Kiffin didn’t revolutionize defensive football. In fact, the simplicity of the Tampa 2 was its strength.
Dungy brought those principles to Minnesota from Pittsburgh, where he coached and played under Chuck Noll. But Kiffin was the maestro and motivator, the guy who set the standard and held everyone accountable. He brought energy and preached execution.
“Now Monte put things together, and how do I want to say it? He had his personality,” Dungy said. “His approach was the signature of the defense. That was the stamp to me. Everybody had input and everybody coached their position. But Monte’s — just character and charisma and energy and enthusiasm and the way we practiced and all of that — that was his stamp on that defense.
“He was special and one of the best defensive coordinators of all time. When I think about what that defense did in the late ’90s and the early 2000s, it was phenomenal and really a testament to him.”
A few quick stories about Kiffin.
Barber was in 12th season when Aquib Talib was drafted in the first round out of Kansas. In Week 12, Barber had yet to record an interception.
“(Kiffin) told me, ‘You’re not starting this week. You’re just going to play nickel. Aqib is going to play corner,’” Barber recalled. “I had started I don’t know how many games in a row. And to be fair, I hadn’t really had the year yet that I normally have had. I hadn’t had any interceptions, maybe only one or two sacks. He probably thought I was near the end.
“At the end of the week, after having been the third cornerback all week, I sat down with Monte in my office and we hashed it out, man. It was not like a fun hash. There were some choice words being thrown around. The next day, he comes up to the whole group and says, ‘I just can’t do it. You’re starting this week. We had a great conversation.’ It wasn’t a great conversation. ... We go to Detroit. He starts me and I end up having two interceptions, one for a touchdown. He’s just like, ‘I don’t know what I was thinking.’ It was just the way he managed us that made it good for our defense.”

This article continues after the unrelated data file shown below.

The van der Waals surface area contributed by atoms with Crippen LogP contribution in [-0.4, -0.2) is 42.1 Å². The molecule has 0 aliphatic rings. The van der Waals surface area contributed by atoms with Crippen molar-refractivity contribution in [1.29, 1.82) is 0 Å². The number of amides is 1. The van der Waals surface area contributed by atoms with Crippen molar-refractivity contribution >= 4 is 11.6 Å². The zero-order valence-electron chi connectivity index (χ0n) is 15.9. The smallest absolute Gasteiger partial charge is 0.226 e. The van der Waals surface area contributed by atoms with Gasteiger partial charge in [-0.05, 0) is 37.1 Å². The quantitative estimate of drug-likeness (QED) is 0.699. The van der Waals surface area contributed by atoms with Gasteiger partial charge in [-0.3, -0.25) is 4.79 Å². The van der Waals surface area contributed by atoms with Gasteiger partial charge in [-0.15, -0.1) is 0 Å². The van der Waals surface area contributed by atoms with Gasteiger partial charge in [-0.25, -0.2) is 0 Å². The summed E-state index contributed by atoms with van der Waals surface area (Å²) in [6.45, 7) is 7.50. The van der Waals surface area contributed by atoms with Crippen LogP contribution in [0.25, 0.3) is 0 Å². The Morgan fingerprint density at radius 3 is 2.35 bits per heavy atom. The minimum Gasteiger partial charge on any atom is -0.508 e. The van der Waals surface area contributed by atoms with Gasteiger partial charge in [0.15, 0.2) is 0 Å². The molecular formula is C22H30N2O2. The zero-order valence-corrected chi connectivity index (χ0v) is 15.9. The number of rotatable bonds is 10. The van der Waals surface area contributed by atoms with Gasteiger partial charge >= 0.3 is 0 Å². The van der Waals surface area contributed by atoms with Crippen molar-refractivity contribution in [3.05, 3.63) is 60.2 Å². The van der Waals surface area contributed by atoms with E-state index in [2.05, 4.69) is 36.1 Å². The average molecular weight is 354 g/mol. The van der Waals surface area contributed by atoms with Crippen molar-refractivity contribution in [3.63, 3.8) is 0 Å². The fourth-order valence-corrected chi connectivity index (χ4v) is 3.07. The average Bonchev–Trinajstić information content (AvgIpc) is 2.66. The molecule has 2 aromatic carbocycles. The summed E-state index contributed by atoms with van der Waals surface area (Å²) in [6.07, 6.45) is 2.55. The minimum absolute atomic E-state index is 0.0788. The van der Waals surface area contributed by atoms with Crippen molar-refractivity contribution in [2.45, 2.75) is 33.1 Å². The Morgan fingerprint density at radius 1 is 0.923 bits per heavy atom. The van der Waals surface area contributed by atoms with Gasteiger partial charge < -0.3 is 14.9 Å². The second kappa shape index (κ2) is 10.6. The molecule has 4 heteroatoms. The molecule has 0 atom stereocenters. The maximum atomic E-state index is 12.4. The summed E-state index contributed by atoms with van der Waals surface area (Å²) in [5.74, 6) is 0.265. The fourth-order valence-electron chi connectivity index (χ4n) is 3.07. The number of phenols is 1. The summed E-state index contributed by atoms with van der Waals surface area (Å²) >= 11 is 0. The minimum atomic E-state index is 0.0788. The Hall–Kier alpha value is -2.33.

As for his personality, Dungy remembers when they went to Japan for a preseason game.
“Monte always had the red plastic jacket, no matter how hot it was,” Dungy said. “And they told us, ‘It’s super hot out here. You just can’t do that.’ So he wears it to practice and then he’s going to go for a jog afterwards. Now he’s lost and can’t figure out where he is, nobody speaks English. He can’t remember the hotel we’re out.
“Finally, he gets somebody who kind of understands and he gets a taxi driver who’s panicked because he thinks Monte is going to die. He said, ‘I think this guy belongs to you and I think he’s going to die. Somebody come and get him.’ ... The greatest thing about it, the next day, he’s got the plastic jacket on. That’s the way we did things. It doesn’t matter. We do what we do. And he used that as an example. It doesn’t matter. They know what we’re doing and it doesn’t matter if they know.
“That was Monte.”